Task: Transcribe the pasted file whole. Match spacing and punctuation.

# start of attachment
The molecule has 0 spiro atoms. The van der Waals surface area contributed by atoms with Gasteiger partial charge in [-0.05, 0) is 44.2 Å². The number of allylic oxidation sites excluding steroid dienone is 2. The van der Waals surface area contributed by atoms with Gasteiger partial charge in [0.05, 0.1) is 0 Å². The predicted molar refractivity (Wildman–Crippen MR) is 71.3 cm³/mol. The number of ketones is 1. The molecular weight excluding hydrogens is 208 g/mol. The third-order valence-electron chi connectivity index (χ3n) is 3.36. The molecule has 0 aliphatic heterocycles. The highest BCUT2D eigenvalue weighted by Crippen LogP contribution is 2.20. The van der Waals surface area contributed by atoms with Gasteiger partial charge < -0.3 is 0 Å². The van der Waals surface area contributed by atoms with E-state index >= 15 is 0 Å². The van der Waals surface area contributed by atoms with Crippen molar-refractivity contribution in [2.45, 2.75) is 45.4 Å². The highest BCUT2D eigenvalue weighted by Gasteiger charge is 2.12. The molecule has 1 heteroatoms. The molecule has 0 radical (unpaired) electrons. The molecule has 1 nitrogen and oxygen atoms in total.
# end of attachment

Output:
The molecule has 0 spiro atoms. The van der Waals surface area contributed by atoms with Gasteiger partial charge in [-0.05, 0) is 44.2 Å². The number of allylic oxidation sites excluding steroid dienone is 2. The van der Waals surface area contributed by atoms with Gasteiger partial charge in [0.05, 0.1) is 0 Å². The predicted molar refractivity (Wildman–Crippen MR) is 71.3 cm³/mol. The number of ketones is 1. The molecular weight excluding hydrogens is 208 g/mol. The third-order valence-electron chi connectivity index (χ3n) is 3.36. The molecule has 0 aliphatic heterocycles. The highest BCUT2D eigenvalue weighted by Crippen LogP contribution is 2.20. The van der Waals surface area contributed by atoms with Gasteiger partial charge < -0.3 is 0 Å². The van der Waals surface area contributed by atoms with E-state index >= 15 is 0 Å². The van der Waals surface area contributed by atoms with Crippen molar-refractivity contribution in [2.45, 2.75) is 45.4 Å². The highest BCUT2D eigenvalue weighted by Gasteiger charge is 2.12. The molecule has 1 heteroatoms. The molecule has 0 radical (unpaired) electrons. The molecule has 1 nitrogen and oxygen atoms in total.